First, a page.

Neighbours garden

Re: Neighbours garden

Postby jonahinoz » Fri Oct 21, 2016 8:54 am

if you are left put of pocket by all this inc an increased insurance premium you are entitled to sue the neighbour separately

Never seen that happen before.


Hi,

With car insurance, your insurers insist that you pass the negotiations over to them, in case you do it wrong, and they have to pick up the pieces. This means that you have to accept what your insurers accept in full and final settlement If your insurers decide that a quick settlement will save them money, you have to live with it.

I don't know if this would apply if they are suing somebody on your behalf, particularly as you have to accept their "get out of jail" clauses ... or take your business elsewhere. What we need is the building equivalent of "ambulance chasers" ... no win, no fee. Hey ... that means you pay the premium after you make the claim.

John W
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Re: Neighbours garden

Postby k.skinner2 » Sun Oct 23, 2016 3:23 am

I do not hold much hope that my insurance will recover my money. I suppose the poster is right, once my insurance company accept a final offer from my neighbours insurance company, I guess part of the offer will be that no other claim can be made against them. But the wait goes on, I'm having to fight for every snippet of information, all they are saying is their solicitors are seeking recovery, if successful I will be informed...great thanks!!
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Re: Neighbours garden

Postby Collaborate » Sun Oct 23, 2016 7:49 am

k.skinner2 wrote:I do not hold much hope that my insurance will recover my money. I suppose the poster is right, once my insurance company accept a final offer from my neighbours insurance company, I guess part of the offer will be that no other claim can be made against them. But the wait goes on, I'm having to fight for every snippet of information, all they are saying is their solicitors are seeking recovery, if successful I will be informed...great thanks!!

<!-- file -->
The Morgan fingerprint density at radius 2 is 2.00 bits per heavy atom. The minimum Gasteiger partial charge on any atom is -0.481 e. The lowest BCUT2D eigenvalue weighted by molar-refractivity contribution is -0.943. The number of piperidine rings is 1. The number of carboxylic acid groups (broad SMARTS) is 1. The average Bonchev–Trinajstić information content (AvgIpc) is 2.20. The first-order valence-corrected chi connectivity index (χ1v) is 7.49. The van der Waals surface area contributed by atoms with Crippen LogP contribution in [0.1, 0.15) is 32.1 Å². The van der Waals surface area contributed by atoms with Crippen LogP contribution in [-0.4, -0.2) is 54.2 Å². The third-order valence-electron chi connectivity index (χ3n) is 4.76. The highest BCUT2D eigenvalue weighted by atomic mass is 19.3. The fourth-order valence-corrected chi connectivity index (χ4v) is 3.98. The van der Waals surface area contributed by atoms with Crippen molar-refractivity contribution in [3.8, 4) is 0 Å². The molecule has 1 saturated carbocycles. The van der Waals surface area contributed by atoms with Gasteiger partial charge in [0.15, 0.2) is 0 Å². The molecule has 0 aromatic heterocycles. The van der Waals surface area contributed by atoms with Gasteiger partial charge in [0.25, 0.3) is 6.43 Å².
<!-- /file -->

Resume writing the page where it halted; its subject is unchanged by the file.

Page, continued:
You are entitled to refuse to accept the advice you are given by the solicitor your insurance company pays for.

How it works is that they try and get you to use one who is on their panel (in other words one who has agreed to work for ridiculously low rates), but you are free to instruct someone else, provided you bear their greater costs. They will be acting on behalf of you, but will also have a duty to the insurance company, as they are 1. footing the bill and 2. interested parties, in view of the fact they will receive at least part of the payout. If the vast majority of what they are claiming on your behalf is going to go to the insurance company, with only the excess and peripheral costs going to you, in practice they will take their lead from the insurance company.

However any court proceedings will be taken in your name.

A term of your funding is that you litigate reasonably, your case has a better than 50% chance of success, and you do not refuse a reasonable offer.

If you breach any of this firstly your funding will be withdrawn, so you'll have to pay your legal fees going forward. Secondly you may have breached the terms of your insurance, and may be required to refund them what they have paid out under your claim.

They cannot make it a term of any settlement that you do not bring any unrelated claims against the neighbours, unless of course you agree.
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